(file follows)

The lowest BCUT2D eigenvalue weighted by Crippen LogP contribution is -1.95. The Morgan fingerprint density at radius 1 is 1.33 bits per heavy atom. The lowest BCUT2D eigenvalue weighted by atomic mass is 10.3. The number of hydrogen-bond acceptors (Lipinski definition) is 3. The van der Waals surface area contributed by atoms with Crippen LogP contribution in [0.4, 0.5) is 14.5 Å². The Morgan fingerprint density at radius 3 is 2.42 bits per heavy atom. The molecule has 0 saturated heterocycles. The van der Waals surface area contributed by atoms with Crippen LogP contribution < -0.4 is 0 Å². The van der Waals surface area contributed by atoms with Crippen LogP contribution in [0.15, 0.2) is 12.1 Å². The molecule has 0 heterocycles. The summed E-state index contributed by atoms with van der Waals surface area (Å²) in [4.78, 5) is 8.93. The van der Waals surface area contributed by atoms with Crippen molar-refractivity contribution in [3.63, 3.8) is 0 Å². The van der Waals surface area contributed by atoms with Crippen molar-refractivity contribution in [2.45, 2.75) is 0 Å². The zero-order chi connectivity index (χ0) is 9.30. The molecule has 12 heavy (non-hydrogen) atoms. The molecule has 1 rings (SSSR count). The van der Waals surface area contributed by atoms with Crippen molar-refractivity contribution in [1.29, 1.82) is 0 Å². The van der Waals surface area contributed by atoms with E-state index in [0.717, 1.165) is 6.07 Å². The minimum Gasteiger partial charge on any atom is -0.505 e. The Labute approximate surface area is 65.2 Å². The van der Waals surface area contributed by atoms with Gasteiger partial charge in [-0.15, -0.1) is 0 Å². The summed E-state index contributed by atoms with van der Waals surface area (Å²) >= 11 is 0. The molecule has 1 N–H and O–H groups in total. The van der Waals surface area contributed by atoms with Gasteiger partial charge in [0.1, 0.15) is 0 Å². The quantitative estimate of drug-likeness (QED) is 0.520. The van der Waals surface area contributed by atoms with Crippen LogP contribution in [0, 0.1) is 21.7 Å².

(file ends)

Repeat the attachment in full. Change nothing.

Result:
The lowest BCUT2D eigenvalue weighted by Crippen LogP contribution is -1.95. The Morgan fingerprint density at radius 1 is 1.33 bits per heavy atom. The lowest BCUT2D eigenvalue weighted by atomic mass is 10.3. The number of hydrogen-bond acceptors (Lipinski definition) is 3. The van der Waals surface area contributed by atoms with Crippen LogP contribution in [0.4, 0.5) is 14.5 Å². The Morgan fingerprint density at radius 3 is 2.42 bits per heavy atom. The molecule has 0 saturated heterocycles. The van der Waals surface area contributed by atoms with Crippen LogP contribution < -0.4 is 0 Å². The van der Waals surface area contributed by atoms with Crippen LogP contribution in [0.15, 0.2) is 12.1 Å². The molecule has 0 heterocycles. The summed E-state index contributed by atoms with van der Waals surface area (Å²) in [4.78, 5) is 8.93. The van der Waals surface area contributed by atoms with Crippen molar-refractivity contribution in [3.63, 3.8) is 0 Å². The van der Waals surface area contributed by atoms with Crippen molar-refractivity contribution in [2.45, 2.75) is 0 Å². The zero-order chi connectivity index (χ0) is 9.30. The molecule has 12 heavy (non-hydrogen) atoms. The molecule has 1 rings (SSSR count). The van der Waals surface area contributed by atoms with Crippen molar-refractivity contribution in [1.29, 1.82) is 0 Å². The van der Waals surface area contributed by atoms with E-state index in [0.717, 1.165) is 6.07 Å². The minimum Gasteiger partial charge on any atom is -0.505 e. The Labute approximate surface area is 65.2 Å². The van der Waals surface area contributed by atoms with Gasteiger partial charge in [-0.15, -0.1) is 0 Å². The summed E-state index contributed by atoms with van der Waals surface area (Å²) >= 11 is 0. The molecule has 1 N–H and O–H groups in total. The van der Waals surface area contributed by atoms with Gasteiger partial charge in [0.1, 0.15) is 0 Å². The quantitative estimate of drug-likeness (QED) is 0.520. The van der Waals surface area contributed by atoms with Crippen LogP contribution in [0, 0.1) is 21.7 Å².